School policies are often designed by individuals raised with White middle-class values and the assumption is made that all students are raised with a similar perspective. In their research, Fenning and Rose discovered that minority students were more likely to be suspended for nonviolent issues, such as class disruption and disrespecting teacher authority. Thus, these students are more likely to be punished because of teacher lack of behavior management, lack of connection with the teacher or school, or unclear classroom rules. Yet, when punishing students, schools fail to examine whether student disrespect could be the result of school factors as well.
Delpit also believes that cultural differences between students and teachers cause increases in referrals, including discipline and special education, because of biases held by teachers. Delpit argues that schools are often structured from a White middle-class perspective and if teachers are not direct and clear in their expectations, students who do not come from a White or middle-class background are at a disadvantage. Students who are less knowledgeable of the rules are then more likely to be referred to the office and receive punishment, when in reality it was a result of cultural miscommunication.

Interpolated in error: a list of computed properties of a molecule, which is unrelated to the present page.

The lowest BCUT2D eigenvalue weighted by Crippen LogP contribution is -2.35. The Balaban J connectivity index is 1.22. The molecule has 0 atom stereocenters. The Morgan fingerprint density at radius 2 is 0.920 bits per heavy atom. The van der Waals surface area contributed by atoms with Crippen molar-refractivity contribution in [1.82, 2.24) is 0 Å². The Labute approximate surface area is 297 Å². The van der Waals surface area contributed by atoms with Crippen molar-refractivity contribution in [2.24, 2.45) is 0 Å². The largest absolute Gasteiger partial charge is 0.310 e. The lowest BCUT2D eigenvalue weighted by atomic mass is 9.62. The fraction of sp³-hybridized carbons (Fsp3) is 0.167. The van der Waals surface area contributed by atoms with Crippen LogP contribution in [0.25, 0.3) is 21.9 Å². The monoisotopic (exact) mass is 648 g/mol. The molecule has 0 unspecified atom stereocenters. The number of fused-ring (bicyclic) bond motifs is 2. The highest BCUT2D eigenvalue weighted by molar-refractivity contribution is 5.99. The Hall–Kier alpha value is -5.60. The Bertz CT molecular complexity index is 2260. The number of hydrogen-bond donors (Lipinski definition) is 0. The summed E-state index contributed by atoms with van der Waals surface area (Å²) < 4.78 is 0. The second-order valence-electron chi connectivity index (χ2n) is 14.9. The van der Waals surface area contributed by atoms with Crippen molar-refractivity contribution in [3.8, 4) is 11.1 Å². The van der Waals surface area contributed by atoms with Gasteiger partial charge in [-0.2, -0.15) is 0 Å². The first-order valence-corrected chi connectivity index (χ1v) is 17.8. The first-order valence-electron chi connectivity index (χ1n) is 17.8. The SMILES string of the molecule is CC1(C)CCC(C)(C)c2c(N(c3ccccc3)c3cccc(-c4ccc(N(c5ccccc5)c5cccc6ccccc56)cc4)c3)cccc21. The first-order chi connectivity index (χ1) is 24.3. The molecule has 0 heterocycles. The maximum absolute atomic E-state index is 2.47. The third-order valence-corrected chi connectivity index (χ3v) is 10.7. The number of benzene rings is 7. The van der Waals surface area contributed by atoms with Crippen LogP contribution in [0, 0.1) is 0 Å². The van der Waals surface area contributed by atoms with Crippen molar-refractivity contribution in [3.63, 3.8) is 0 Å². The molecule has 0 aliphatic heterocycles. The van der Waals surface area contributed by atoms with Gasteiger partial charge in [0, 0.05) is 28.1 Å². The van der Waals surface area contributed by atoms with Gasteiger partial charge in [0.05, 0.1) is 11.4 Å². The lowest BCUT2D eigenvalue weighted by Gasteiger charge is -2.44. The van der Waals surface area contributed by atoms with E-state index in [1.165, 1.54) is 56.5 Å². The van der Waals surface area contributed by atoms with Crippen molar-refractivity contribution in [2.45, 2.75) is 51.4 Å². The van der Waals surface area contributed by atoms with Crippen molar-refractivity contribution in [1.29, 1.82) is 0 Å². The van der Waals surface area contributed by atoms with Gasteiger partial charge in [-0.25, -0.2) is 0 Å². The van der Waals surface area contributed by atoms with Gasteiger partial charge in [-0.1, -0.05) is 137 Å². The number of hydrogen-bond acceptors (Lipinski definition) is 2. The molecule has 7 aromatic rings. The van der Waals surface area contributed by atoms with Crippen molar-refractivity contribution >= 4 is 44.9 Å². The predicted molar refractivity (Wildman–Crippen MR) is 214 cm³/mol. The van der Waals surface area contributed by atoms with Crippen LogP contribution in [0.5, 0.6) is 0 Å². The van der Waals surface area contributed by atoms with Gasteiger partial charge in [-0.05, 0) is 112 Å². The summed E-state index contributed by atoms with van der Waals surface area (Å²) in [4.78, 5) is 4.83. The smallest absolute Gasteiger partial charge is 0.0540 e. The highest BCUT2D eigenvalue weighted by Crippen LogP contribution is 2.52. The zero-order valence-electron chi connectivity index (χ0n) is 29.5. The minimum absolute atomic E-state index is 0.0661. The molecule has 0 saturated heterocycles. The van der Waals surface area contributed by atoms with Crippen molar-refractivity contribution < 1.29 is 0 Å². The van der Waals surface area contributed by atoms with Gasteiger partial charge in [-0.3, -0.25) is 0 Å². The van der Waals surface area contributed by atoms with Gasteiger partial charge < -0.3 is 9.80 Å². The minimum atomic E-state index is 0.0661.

Despite legislative support for zero tolerance, the policy fails to show effectiveness Skiba, ; Casella, Skiba argues that the assumptions underlying zero tolerance have never been met and its purpose was never fulfilled. Initially, it was designed to be part of a comprehensive prevention program.
Teachers warn zero tolerance discipline in schools is feeding mental health crisis
However, many schools focused only on the punitive aspect and failed to implement prevention programs. Zero tolerance was not intended to work in isolation. School officials declared the hat out of bounds because the toy soldiers were carrying miniature guns. A 7-year-old New Jersey boy, described by school officials as "a nice kid" and "a good student," was reported to the police and charged with possessing an imitation firearm after he brought a toy Nerf-style gun to school.